FLORENCE (Italy), Aug 23 — On a hot summer morning, 20 young African men donned black gloves and bright orange vests before spreading out along a section of the Arno to collect bottles, food wrappers, and a lone abandoned shoe that littered the river’s south bank.
Although only a short walk from the tourist-clogged piazzas of the medieval Tuscan city of Florence, they worked in isolation, separating rubbish into bags for glass and plastic and paper, as part of volunteer scheme.
“It is better than staying home and doing nothing,” said Joseph Eraze, 20, of Nigeria, who has been living in an immigrant reception centre in the town of Saltino, an hour’s drive from Florence, since arriving in Italy in July 2016.
Eraze and other recent arrivals to Italy participating in this community service scheme came to Italy as part of a wave of immigrants entering Europe from sub-Saharan Africa, risking their lives in crossing the Mediterranean Sea.
Frustrated at long waits while asylum applications are handled, many migrants have been more than happy to get involved in volunteer work but this has irked some critics who see it as either exploiting migrant labour or taking jobs from Italians.
According to an August 18 update from the United Nation’s International Organisation for Migration (IOM), more than 97,000 immigrants have made the crossing to Italy so far this year. Almost 600,000 have arrived in Italy over the past four years.
More than 13,000 have died trying to make the crossing.
Despite the heat and lack of pay, the volunteers welcomed the activity as a break from the relentless waiting for word on their asylum requests, a process that can take more than a year.
During that time, migrants are housed in reception centres scattered across Italy. While authorities provide Italian lessons and some job training during this period, migrants do not have permission to work while their status is being decided.
Exploitation or interaction?
Faced with growing anti-immigrant sentiment and a growing number of Italians viewing refugees as a burden, the Italian government has encouraged local authorities to find ways to involve migrants in volunteer projects to sow good will in communities where they are housed and to help their integration.
Interior Minister Marco Minniti even suggested earlier this year making community service a mandatory requirement for asylum seekers.
But not everyone has welcomed such schemes in a country with one of Europe’s highest youth unemployment rates, nudging 40 per cent.
Some immigrant advocates and union officials have criticised the push for community service by migrants as a potentially exploitative labour practice and suggested it could even violate international norms on requests for asylum.
“If volunteer work is being used to somehow say that we’ll support your presence but you must do service for us, that’s wrong,” Giuseppe Massafra, a national secretary of the Italian General Confederation of Labour (CGIL), said in an interview.
While there is no official count of how many community service projects have been launched, local media has reported on similar cleanup projects in parks and roads in municipalities ranging from Ragusa in Sicily to San Pietro Avellana in the Molise region in central Italy to Campochiesa in Liguria.
Gianfranco Schiavone, vice president of ASGI, a research institute specialising in immigration law, questioned why migrants were asked to volunteer for public works projects when they could volunteer with established non-profit organisations.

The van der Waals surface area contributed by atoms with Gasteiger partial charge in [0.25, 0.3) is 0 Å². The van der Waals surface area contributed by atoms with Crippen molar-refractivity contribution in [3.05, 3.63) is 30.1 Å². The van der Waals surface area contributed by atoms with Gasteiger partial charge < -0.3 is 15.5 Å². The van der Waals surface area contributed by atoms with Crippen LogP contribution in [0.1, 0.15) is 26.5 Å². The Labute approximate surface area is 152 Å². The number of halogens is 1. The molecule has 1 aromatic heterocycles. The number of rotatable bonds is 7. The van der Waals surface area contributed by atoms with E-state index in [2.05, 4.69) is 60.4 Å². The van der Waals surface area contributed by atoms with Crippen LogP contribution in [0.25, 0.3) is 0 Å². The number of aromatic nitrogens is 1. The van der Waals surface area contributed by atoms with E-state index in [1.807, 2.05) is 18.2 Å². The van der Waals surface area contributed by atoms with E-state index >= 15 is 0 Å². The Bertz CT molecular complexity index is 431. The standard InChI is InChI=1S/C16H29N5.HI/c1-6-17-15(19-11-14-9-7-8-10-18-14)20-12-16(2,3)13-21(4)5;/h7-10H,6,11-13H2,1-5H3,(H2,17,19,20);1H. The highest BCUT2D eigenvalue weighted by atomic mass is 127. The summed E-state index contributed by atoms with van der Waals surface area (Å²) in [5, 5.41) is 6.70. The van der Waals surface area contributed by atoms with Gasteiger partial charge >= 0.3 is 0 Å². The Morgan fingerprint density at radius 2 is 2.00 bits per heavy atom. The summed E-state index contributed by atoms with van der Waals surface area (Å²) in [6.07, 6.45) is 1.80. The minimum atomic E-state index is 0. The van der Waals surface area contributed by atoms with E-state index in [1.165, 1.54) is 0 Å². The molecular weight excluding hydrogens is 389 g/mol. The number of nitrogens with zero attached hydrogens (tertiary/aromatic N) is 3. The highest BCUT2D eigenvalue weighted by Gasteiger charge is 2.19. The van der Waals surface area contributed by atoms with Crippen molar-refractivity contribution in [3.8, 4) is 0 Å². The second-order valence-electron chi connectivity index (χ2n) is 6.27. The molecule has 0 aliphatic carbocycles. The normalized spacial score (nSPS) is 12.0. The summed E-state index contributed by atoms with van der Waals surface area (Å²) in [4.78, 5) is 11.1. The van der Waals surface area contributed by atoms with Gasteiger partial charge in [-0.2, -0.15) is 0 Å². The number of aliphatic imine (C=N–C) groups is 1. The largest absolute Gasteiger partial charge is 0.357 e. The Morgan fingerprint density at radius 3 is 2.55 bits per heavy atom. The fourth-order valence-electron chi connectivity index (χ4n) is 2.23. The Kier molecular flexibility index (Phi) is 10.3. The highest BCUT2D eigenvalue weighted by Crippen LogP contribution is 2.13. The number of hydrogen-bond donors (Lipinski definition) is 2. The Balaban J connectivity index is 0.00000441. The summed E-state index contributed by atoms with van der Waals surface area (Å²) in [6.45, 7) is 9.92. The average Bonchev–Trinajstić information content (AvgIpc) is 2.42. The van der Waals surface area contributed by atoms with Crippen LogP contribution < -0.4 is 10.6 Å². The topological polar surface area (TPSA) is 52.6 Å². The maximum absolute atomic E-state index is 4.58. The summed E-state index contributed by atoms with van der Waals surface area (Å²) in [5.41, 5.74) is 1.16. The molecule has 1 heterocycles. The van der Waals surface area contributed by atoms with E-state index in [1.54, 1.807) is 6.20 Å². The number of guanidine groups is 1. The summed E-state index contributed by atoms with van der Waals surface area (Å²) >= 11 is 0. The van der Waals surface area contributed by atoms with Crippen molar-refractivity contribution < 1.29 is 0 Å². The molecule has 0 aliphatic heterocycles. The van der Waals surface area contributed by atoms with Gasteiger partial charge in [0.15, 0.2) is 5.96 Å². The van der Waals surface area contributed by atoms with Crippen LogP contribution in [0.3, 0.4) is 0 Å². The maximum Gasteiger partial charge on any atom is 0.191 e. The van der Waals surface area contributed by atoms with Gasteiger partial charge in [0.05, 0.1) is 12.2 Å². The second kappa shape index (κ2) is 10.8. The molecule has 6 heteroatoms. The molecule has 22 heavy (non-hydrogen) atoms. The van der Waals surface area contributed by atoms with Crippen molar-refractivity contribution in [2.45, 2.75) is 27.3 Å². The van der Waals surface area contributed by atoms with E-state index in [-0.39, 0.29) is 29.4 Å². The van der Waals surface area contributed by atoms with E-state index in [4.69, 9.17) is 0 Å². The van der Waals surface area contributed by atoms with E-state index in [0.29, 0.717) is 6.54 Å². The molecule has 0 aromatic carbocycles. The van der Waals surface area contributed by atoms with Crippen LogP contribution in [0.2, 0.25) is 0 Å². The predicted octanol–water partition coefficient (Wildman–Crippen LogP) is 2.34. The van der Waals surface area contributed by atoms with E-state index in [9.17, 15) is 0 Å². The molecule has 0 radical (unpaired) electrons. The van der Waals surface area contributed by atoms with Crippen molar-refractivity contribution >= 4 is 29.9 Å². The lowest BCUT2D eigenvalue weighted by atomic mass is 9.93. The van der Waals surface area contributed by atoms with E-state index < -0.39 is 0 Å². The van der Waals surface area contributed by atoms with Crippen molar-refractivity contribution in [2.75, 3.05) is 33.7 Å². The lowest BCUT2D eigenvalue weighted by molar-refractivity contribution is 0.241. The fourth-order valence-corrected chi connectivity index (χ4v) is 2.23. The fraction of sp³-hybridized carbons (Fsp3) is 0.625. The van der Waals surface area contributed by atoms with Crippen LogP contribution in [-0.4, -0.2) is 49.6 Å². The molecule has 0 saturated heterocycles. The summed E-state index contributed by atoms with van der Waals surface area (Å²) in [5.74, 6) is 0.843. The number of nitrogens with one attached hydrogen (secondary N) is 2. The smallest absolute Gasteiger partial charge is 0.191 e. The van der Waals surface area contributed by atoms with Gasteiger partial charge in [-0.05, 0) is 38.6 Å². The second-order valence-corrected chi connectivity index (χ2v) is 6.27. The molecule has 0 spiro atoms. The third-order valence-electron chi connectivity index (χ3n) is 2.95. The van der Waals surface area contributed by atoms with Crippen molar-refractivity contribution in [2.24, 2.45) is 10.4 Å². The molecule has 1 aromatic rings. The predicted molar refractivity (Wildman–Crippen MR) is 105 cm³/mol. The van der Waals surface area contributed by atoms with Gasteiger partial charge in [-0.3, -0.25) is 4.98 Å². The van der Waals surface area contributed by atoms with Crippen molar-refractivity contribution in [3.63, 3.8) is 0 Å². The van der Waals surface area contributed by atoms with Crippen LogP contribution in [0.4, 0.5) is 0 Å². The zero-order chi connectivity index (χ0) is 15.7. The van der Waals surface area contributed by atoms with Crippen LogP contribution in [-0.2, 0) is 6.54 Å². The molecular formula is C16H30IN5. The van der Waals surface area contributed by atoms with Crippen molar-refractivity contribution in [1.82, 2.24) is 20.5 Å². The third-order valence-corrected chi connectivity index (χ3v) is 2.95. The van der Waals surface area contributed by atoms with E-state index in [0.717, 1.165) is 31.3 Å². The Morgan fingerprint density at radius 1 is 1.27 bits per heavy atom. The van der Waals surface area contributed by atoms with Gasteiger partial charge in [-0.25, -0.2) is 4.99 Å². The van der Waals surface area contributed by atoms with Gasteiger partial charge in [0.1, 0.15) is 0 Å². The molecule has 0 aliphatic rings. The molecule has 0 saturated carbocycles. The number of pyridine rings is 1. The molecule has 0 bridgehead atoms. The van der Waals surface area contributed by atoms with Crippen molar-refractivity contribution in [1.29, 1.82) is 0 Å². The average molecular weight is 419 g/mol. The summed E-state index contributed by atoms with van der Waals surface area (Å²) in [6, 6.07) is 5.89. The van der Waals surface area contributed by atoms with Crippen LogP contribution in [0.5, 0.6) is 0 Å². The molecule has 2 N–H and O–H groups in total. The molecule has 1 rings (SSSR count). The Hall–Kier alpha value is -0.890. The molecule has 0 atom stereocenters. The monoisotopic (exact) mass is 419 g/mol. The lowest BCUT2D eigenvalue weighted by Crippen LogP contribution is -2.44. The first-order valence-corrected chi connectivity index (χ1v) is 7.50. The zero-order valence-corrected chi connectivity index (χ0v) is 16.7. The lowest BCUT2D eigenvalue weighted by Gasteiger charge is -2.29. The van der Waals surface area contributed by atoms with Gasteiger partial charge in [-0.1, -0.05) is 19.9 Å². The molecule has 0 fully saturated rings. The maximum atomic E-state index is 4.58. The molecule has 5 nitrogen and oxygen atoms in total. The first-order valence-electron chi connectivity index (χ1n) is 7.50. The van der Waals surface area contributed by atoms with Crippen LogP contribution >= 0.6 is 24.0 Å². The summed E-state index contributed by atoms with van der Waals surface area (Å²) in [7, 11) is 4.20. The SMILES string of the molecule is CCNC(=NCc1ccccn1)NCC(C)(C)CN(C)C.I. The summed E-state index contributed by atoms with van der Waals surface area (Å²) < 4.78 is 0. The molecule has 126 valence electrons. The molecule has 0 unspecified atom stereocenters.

Schiavone said community service should be an enriching experience that aids migrants’ integration into Italian society.
“If a bus picks them up, takes them to a place to pick up trash and then brings them back without interaction with other people, that is fake community service,” he said.
Organisers of the Arno project, however, said they have witnessed positive effects.
“When residents see a group of immigrants, their first reaction is to stay away, but their attitudes change when they understand what they’re doing,” said Marco Bottino, president of the Consorzio di Bonificaro 3 Medio Valdarno, a private entity that oversees flood management and other technical aspects of conservation of a central swath of the Arno.
“If they talk, Italians realise these are people with names and stories to tell.”
He said officials of the Tuscan regional government approached the consortium last year to create and manage a cleanup project for migrants living in reception centres in Tuscany. In the summer of 2016, some 40 migrants participated.
This year, the programme was expanded to include about 200 migrants and cover nearly the length of the Arno, from Arezzo to Pisa. Groups of migrants are bused from various centres where they live to different locations along the river.
Bottino said the programme included training sessions on workplace safety and recycling laws, giving participants knowledge that could be useful for future job searches.
As the young men carried out their work, filling about a dozen big plastics bags with refuse, they talked and joked among themselves but had no interaction with residents or tourists.
Eraze said he and the other volunteers had chosen to take part in the activity. In addition to being a distraction from his worries about the future, he said he also was happy to give back to his host country.
“We see what we can do for Italy, not just what Italy does for us,” Eraze said.
Another volunteer, 20-year-old Mark Tiuzee of Ghana, said he appreciated the camaraderie the community service offered and the opportunity to leave the small Tuscan hamlet of San Baronto, about an hour’s drive from Florence, where he has been living for the past 10 months.
“I look forward to these days, even if it means picking up rubbish,” Tiuzee said. — Thomas Reuters Foundation via Reuters